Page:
Identify needs, particularly within the Zambian media and press, and our government partners, DNPW, ensuring they have all the necessary information to produce positive Zambian wildlife stories and hold other stakeholders to account for wildlife issues.
Evidence-based and impact-evaluated campaigns to reduce wildlife and environmental crime in Zambia by providing relevant and resonant information and targeting audiences involved in activities such as the illegal bushmeat trade and the illegal pangolin trade.
WCP partners with a network of journalists and media houses and has recently established an environmental crimes journalism fellowship to enhance communication about IWT and promote our activities.
Our campaigns include:
This is Not A Game
WCP, in partnership with DNPW, supports Zambia’s first behaviour-change campaign targeting the illegal bushmeat trade.View website
The campaign uses social media, TV, radio channels, billboards, key influencers and edutainment storylines on popular TV programmes. Using behavioural science and a baseline evidence-based study, the campaign calls consumers to action by targeting urban, illegal bushmeat consumers – the biggest bushmeat market and significant drivers of the trade. The campaign works with the legal game meat industry (Wildlife Producers Association of Zambia) to promote the alternative consumption of legal game meat over illegal bushmeat.
Conservation Careers Fair
WCP Zambia facilitates an annual Conservation Careers Fair (CCF) in Zambia. Starting in 2018, it is now hugely popular with job seekers. The fair demonstrates conservation’s role in the economy, providing sustainable career paths for many Zambians.
Over 50 conservation organisations working in Zambia attend the fair, providing information about potential employment opportunities to over 1,000 jobseekers comprising undergraduate, graduate and other participants. Motivational talks from conservationists and other influencers help participants learn more about the sector. Employment agencies provide recruitment advice such as CV writing and interview skills.
The event supports conservation organisations in Zambia, employing locally as much as possible. It assists students looking for jobs in knowing how to best position themselves for the roles that interest them.
Many graduates have found jobs through the fair and are now trailblazers in the conservation sector, leading and implementing conservation field activities:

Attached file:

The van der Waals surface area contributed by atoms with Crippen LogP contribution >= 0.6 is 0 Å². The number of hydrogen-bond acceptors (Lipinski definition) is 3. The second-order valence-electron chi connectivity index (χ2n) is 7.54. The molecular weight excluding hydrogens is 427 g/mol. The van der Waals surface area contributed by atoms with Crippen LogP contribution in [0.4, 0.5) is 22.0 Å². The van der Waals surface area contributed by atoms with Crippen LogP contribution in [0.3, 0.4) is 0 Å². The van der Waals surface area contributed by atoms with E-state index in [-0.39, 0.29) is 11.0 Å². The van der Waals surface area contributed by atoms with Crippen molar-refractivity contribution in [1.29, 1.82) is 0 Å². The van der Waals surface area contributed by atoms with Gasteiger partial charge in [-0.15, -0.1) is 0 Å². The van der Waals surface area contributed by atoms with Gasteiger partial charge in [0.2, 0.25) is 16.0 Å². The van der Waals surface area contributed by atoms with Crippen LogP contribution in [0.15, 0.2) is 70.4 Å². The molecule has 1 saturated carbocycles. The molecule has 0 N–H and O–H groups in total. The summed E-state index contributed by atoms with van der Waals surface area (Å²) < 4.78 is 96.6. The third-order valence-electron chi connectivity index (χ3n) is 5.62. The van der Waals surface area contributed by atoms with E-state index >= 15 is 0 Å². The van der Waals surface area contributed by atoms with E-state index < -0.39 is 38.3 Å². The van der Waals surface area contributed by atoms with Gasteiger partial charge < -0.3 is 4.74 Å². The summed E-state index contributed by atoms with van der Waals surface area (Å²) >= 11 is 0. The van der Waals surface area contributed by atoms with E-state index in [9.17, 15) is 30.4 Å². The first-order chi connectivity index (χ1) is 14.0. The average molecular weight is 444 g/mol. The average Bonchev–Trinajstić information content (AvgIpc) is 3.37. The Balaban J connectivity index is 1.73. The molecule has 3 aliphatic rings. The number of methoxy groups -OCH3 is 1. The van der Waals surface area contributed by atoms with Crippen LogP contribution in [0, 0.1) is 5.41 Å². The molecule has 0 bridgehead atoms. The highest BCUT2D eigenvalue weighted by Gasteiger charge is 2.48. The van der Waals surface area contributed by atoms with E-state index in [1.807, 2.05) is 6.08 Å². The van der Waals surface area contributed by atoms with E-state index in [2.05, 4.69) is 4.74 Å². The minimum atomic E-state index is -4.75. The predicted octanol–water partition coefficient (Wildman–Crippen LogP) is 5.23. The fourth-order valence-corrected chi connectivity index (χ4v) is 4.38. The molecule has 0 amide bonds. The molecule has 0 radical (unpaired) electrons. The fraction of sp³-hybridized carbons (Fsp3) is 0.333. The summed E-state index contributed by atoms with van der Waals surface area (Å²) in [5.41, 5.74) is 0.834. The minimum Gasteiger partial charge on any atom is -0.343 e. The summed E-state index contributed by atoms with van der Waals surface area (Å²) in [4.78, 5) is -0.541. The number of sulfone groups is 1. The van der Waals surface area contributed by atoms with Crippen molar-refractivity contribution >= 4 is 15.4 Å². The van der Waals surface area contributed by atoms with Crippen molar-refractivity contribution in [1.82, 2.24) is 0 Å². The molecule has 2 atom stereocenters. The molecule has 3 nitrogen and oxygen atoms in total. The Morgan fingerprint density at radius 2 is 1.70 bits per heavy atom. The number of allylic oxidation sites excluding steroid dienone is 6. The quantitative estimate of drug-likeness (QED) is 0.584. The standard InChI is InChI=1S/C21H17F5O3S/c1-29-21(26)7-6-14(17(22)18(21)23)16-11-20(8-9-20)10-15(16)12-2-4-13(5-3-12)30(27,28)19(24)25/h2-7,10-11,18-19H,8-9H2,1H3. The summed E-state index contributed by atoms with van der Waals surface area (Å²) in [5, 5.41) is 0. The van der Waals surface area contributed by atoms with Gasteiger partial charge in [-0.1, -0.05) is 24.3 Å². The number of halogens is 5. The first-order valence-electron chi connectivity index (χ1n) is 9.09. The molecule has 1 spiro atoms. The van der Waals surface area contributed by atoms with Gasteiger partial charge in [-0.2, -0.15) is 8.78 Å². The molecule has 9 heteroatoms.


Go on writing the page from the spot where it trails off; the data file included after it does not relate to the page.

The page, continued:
Data analyst - WCP
First attended the CCF in 2018, where he learned more about WCP. He found out about the event through social media and his friends and travelled from the Copperbelt to attend.
Field Ecologist and Education Coordinator Zambian Carnivore Program (ZCP)).
Kachama first attended the CCF in 2018, meeting the ZCP team. She applied for an internship and has been working at ZCP ever since. She heard about the CCF from her lecturer at Copperbelt University.
Support Manager/Research Assistant Game Rangers International (GRI)).
Mary attended the CCF 2019 and was offered a volunteer opportunity with GRI. She found out about the CCF through social media. Mary spoke at the 2021 CCF about her experience.
Women for Conservation
The conservation sector in Zambia has historically been dominated by men. Conservation may be a difficult choice for women, especially if work is located in remote locations for long periods, apart from the possible cultural expectations of marriage, children or high-paying salaries. An equally gendered perspective can solve some of these complex social issues.
WCP Zambia’s Women for Conservation initiative provides an inclusive network for all women who work in or are interested in wildlife conservation in Zambia to meet, share ideas and opportunities and support each other.
The network hosts quarterly events, bringing members together in one space and connecting hundreds of women to each other, jobs and training opportunities.
In 2020, the Women for Conservation initiative launched a virtual mentorship scheme to support early career conservationists.
We pair young Zambian female conservationists with established and accomplished local and international conservationists. Post-pandemic, the scheme has evolved, with most meeting regularly for coaching sessions using the Women for Conservation mentorship handbook as a guide.
I remember being interviewed for my current position, and one of the interviewees recognised me from Women for Conservation. She noticed that I was passionate about wildlife conservation. Unfortunately, I was not selected for the job but was later engaged as an intern for the same organisation. This was a turning point for me as I was given the chance to learn, grow and offer my expertise and experience in environmental education.”
Community Engagement Officer, Wildlife Producers Association of Zambia